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What Nature?a Senyru Collection

Dean Traylor is a freelance writer and teacher who writes about various subjects, including education and creative writing.

Originally published at /ajantafloorconcepts.com

Originally published at /ajantafloorconcepts.com

senryu -- the other "Haiku"

1.

The synthetic grass

gets praised by those who don’t know.

Everybody’s fooled!

2.

The rolling green hills

under blue skies, puffy clouds

-- Perfect screensaver.

3.

Blistering hot days!

Don’t mean a thing when you have

air conditioning.

4.

Oh, how it’s handy!

To have a garden hose to

quench desert gardens.

5.

It’s strange to see trails

With people walking on them

When there are cars, trains.

from .lisisoft.com

from .lisisoft.com

The Human Comedy

Facts about Senryu (sen rue)

Senryu and Haiku are similar in many respects. They are derived from the Japanese haikai-no-renga tradition, and they are three-line syllabic poems using a five-seven-five format.

The differences, however, has to do with where it originated in a renga (a full narrative syllabic poem with three line five-seven-five stanzas) and its subject matter.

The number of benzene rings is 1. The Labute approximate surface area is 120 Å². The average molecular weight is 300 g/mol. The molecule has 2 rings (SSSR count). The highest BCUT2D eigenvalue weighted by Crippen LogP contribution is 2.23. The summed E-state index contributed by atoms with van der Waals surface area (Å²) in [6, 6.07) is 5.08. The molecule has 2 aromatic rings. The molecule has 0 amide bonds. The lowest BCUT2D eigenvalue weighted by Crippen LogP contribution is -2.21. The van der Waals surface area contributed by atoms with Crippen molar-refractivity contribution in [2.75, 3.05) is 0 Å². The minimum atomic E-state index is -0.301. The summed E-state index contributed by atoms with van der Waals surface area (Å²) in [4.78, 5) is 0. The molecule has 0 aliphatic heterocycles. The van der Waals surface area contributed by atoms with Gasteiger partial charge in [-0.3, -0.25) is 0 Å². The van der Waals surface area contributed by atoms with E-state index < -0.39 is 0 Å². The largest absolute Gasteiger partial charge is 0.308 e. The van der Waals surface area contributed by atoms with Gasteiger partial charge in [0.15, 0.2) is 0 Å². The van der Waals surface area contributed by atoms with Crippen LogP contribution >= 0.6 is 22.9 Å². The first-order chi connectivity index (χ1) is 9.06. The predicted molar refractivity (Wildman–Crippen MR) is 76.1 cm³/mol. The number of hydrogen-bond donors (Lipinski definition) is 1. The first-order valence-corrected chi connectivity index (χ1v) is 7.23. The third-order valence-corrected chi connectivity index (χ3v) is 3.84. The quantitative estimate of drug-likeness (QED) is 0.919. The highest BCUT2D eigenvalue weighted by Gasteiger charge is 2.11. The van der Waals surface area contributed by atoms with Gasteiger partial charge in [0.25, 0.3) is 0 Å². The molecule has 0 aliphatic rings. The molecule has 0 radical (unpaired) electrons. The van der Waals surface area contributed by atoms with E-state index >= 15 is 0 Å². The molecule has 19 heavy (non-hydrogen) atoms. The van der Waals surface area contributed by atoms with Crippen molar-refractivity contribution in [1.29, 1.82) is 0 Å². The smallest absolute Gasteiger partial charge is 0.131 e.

Haiku were originally known as Hokku (translated as starting verse) of a renga. Senryu would often be found in the middle stanza.

By the time, the haikai-no-renga tradition came into practice, haiku and senryu became distinctive poems (as the name implies these formats were not part of a larger piece such as a renga).

Haiku focused on nature. Senryu was about humor. As these forms of Japanese poetry grew in popularity around the world, as well as in Japan, Senryu became ironic and satirical in nature. Also, they moved away from being based in nature to tackling other subject matters. In many respects, senryu became quick, important tools for poets to make social commentaries.

Other "Haiku-Inspired" Poem

  • When the Devil Winds Blow
    A poem about about the fire season in Southern California. Also, some information on the poem's format known as Haibun.

© 2012 Dean Traylor

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